NTT #1 (Nov. 1980)
Thirty years ago this month, the preview for a great new comics title, The New Teen Titans, came out in DC Comics Presents #26. For fans like me, who picked up that issue at a plain old newsstand (I can still smell the cigarette smoke, chocolate and bubblegum in the store, which has long since closed), that preview and the issues that followed immediately stood out as something special.
I grew into adolescence reading this title as the 80s unfolded. I read a lot of titles I'm sure my contemporaries would recognize: Atari Force, Alpha Flight, Amethyst, Legion of Superheroes, The Uncanny X-Men, The New Mutants, and later Elfquest, Love and Rockets, Swamp Thing, Hellblazer and Sandman, as well as several others - including mini-series like Sword of the Atom, Cloak and Dagger and Hawk and Dove, and ground-breaking graphic novels and limited series like The Dark Knight Returns, Batman: The Killing Joke, V for Vendetta, Crisis on Infinite Earths and The Watchmen. But among all these great books, at its best, The New Teen Titans stood out, head and shoulders above the rest. Maybe it's because the NTT captured the early-to-mid 1980s as seen from a youthful point of view so perfectly (the title had well passed its peak by the time the character Danny Chase was introduced in 1987). The lineup of core NTT members is here.
Along with Claremont's revamped X-men from this period, the New Teen Titans are Generation X's superheroes. There was something in the NTT title of a latchkey generation that felt (and still feels) forgotten, overlooked, misunderstood or dismissed by their elders. At first Gen Xers, like their parents, were seduced by the glamour of 80s' high life. But they were also the first witnesses of the private cost of that life within families. Xers were compelled to survive in Brave New social settings and develop new values to cope in Postmodern and Post-Postmodern circumstances, while riding the economic booms and busts generated by their predecessors. That's what The New Teen Titans was all about - and it was especially about building a family in a world where families had broken down. Later Titans titles have picked up the same themes. The Titans are a pop culture mirror held up to reveal the trials of a generation that has repeatedly absorbed the often unseen costs of Boomer-driven social change. And for skeptics out there who don't read comic books and think they're just for kids - that's why this title is relevant.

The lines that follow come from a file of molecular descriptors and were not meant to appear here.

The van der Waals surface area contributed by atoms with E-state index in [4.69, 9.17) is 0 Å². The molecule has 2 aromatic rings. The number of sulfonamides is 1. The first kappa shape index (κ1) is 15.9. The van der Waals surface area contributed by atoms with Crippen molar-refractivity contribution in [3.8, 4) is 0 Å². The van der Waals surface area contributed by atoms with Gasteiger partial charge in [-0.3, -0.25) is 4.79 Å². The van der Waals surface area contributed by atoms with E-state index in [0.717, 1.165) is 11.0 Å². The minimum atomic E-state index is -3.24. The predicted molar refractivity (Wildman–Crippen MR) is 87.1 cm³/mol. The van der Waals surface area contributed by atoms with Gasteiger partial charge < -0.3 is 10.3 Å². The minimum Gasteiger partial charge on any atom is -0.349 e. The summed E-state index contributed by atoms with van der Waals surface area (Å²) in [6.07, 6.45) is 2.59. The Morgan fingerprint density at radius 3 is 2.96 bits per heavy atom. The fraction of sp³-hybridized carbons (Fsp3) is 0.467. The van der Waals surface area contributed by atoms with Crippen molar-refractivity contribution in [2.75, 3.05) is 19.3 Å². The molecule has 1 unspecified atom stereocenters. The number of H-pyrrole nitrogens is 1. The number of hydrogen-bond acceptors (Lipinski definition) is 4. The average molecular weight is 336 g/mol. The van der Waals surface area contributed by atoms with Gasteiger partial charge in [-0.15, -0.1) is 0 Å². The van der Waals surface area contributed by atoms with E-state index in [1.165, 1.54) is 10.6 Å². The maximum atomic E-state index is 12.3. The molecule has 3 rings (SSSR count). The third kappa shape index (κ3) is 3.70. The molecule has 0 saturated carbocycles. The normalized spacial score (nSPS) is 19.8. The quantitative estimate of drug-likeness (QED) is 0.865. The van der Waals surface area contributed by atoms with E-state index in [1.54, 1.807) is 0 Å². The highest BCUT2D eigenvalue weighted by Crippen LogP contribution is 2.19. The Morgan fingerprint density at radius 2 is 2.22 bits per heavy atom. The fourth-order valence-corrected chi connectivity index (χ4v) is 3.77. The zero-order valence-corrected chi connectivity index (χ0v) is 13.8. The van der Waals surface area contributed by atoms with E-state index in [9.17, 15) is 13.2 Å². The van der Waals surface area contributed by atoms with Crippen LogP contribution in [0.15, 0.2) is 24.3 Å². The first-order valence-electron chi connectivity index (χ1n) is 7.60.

Every character fit a superficial Gen X stereotyped label endowed upon the cohort by the Boomers - but every character showed hidden depths that belied those labels. This is a big part of the Gen X experience - Xers were constantly being defined by Boomers, yet always knew in their hearts that they were something else. And so - Dick Grayson (the sell-out), Wally West (the Alex P. Keaton conservative), Donna Troy (the perfectionist), Gar Logan (the slacker), Victor Stone (the tech guy), Raven (the New Age wicca girl), Koriand'r (the anti-feminist sex bomb).
Beneath these Xer stereotypes, every superhero on this team was an anthropomorphized version of a specific archetype - an incarnation of a particular heroic value. For years, Boomers have accused Xers of being cynical, ungrateful and nihilistic. A close reading of this pulp fictional corner of pop culture can tell you at a glance how profoundly wrong they are. Generation X's values are, however, very difficult for Boomers to perceive, let alone understand. The bonds between the Titans represented how their heroic values played out as Xers struggled for years with a prolonged, misunderstood, cohort-wide introspection on behalf of their entire society. They also had to take on the legacies of their predecessors without compromising their own identities and convictions.
This is a tribute to the Titans as pop fiction icons that shows different ways that these superheroes reflected the Gen X experience. That's before we even look to the obvious accomplishments of DC's creators: Marv Wolfman, George Perez, Romeo Tanghal, John Costanza, Adrienne Roy, Len Wein and their immediate successors - including Jose Luis Garcia Lopez, Eduardo Barreto and Phil Jiminez.